Although we like to enjoy catching some rays, staying in the shade when the sun is at its highest and strongest (between 11 am and 3 pm) is sensible. That way you can enjoy the sun without feeling the painful side effects. 

Use an SPF of at least 30 that has both UVA and UVB protection and reapply it every two hours - more so if you’ve been in the water and washed off the sunscreen.

That old bottle of sunscreen in the back of your cupboard may not be suitable to pack this year as expired sunscreen is actually ineffective and won’t protect you against sun damage. Be sure to stock up before you travel!

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7. Treat and prevent travel sickness

Wherever you go on holiday it’s likely you’ll be travelling by car, boat, plane or train at some point, and if you suffer from motion sickness you’ll need to plan ahead to avoid the dizzy and nauseous symptoms. 

If you know you’re likely to feel or be sick when travelling, take travel sickness medication before you go to prevent the symptoms. You should also pack some medication in case you need to treat the effects when they happen. 

There are many products aimed to remedy travel sickness including tablets, patches and acupressure bands. Medicines containing the ingredient promethazine can treat nausea and vomiting associated with motion sickness. They’re usually taken the night before to prevent symptoms.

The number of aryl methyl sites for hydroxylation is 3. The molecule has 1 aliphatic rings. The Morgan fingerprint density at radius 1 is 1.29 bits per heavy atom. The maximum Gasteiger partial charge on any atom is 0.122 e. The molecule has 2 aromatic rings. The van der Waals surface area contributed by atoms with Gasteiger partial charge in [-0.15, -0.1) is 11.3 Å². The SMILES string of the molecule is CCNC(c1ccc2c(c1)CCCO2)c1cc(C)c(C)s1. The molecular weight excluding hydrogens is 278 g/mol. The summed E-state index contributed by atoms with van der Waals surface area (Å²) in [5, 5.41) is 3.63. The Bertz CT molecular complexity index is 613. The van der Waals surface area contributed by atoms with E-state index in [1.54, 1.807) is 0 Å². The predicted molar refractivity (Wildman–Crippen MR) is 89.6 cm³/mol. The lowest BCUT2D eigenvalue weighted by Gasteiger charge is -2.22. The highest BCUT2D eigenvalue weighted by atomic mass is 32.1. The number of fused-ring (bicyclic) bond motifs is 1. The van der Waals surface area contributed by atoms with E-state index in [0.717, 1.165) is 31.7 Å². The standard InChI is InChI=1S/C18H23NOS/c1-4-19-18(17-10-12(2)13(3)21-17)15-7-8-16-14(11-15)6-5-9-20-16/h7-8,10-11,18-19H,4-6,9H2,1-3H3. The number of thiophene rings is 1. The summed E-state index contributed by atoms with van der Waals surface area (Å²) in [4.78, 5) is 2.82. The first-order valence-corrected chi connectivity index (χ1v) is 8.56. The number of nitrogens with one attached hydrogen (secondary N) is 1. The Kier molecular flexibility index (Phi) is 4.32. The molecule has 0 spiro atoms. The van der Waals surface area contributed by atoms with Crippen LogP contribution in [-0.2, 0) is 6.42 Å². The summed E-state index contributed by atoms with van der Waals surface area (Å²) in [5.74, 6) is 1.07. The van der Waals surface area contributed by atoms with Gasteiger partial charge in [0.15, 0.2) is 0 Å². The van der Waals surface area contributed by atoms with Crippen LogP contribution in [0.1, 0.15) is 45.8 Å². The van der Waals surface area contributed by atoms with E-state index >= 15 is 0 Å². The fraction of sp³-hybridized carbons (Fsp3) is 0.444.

Pharmacy pick - Stugeron

Whether you travel by car, boat, plane or train there is a risk you could experience some unpleasant symptoms caused by motion. Nausea, vomiting, dizziness and headache are just some of the symptoms of travel sickness. 

Stugeron contains the active ingredient cinnarizine which is an antihistamine used to prevent and treat nausea and vomiting. You can take two tablets two hours before travelling and then one tablet every eight hours. This will help to keep those travel sickness symptoms at bay. 

8. Repel pesky insects!


Most insect bites are minor, and the itchy swollen symptoms will improve within hours or days. Nevertheless, they’re not nice and they can put a dampener on your holiday!

There are many ways to ward off nuisance insects and prevent a bite or sting. Try specialist insect repellent sprays that are designed to interfere with the insect’s sense of smell and taste and therefore confuse and divert them away from human skin.

Some insects carry diseases, for example, Lyme disease is transmitted from ticks and malaria from mosquitoes. Always remove stings or ticks from your skin to avoid spreading infection, using the tweezers you’ve packed in your first aid kit.

When it comes to mosquitoes, speak to your GP before travelling to a country that has a high risk of malaria. You may need to take antimalarial medication before, during and after your travels. An insect repellent that contains at least 50% DEET is needed to protect against mosquitoes.